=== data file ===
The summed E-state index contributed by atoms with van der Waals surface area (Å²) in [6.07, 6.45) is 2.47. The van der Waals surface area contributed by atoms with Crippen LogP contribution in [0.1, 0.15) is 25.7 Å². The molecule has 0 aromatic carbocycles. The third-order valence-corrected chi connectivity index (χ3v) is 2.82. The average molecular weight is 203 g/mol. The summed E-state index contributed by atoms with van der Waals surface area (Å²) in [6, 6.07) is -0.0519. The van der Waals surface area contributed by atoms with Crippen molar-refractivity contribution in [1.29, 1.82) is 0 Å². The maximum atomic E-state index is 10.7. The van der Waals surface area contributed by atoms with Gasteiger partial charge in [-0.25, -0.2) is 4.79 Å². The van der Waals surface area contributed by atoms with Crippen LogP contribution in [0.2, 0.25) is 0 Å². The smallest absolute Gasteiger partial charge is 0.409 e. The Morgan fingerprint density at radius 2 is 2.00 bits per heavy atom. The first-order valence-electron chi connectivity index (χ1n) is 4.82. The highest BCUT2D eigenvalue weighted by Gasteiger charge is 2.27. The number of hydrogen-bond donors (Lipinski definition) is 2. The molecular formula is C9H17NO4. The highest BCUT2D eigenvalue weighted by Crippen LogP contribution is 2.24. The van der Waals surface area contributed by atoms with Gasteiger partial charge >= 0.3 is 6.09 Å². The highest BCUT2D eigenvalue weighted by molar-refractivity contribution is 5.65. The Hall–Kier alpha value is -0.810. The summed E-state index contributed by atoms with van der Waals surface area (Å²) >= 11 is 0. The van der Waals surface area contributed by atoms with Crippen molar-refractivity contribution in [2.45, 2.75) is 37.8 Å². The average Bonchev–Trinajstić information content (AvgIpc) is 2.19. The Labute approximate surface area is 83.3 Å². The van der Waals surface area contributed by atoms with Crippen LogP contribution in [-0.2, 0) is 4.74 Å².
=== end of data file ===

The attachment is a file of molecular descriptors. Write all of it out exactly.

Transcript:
The summed E-state index contributed by atoms with van der Waals surface area (Å²) in [6.07, 6.45) is 2.47. The van der Waals surface area contributed by atoms with Crippen LogP contribution in [0.1, 0.15) is 25.7 Å². The molecule has 0 aromatic carbocycles. The third-order valence-corrected chi connectivity index (χ3v) is 2.82. The average molecular weight is 203 g/mol. The summed E-state index contributed by atoms with van der Waals surface area (Å²) in [6, 6.07) is -0.0519. The van der Waals surface area contributed by atoms with Crippen molar-refractivity contribution in [1.29, 1.82) is 0 Å². The maximum atomic E-state index is 10.7. The van der Waals surface area contributed by atoms with Gasteiger partial charge in [-0.25, -0.2) is 4.79 Å². The van der Waals surface area contributed by atoms with Crippen LogP contribution in [0.2, 0.25) is 0 Å². The smallest absolute Gasteiger partial charge is 0.409 e. The Morgan fingerprint density at radius 2 is 2.00 bits per heavy atom. The first-order valence-electron chi connectivity index (χ1n) is 4.82. The highest BCUT2D eigenvalue weighted by Gasteiger charge is 2.27. The number of hydrogen-bond donors (Lipinski definition) is 2. The molecular formula is C9H17NO4. The highest BCUT2D eigenvalue weighted by Crippen LogP contribution is 2.24. The van der Waals surface area contributed by atoms with Gasteiger partial charge >= 0.3 is 6.09 Å². The highest BCUT2D eigenvalue weighted by molar-refractivity contribution is 5.65. The Hall–Kier alpha value is -0.810. The summed E-state index contributed by atoms with van der Waals surface area (Å²) >= 11 is 0. The van der Waals surface area contributed by atoms with Crippen molar-refractivity contribution in [2.45, 2.75) is 37.8 Å². The average Bonchev–Trinajstić information content (AvgIpc) is 2.19. The Labute approximate surface area is 83.3 Å². The van der Waals surface area contributed by atoms with Crippen LogP contribution in [-0.2, 0) is 4.74 Å².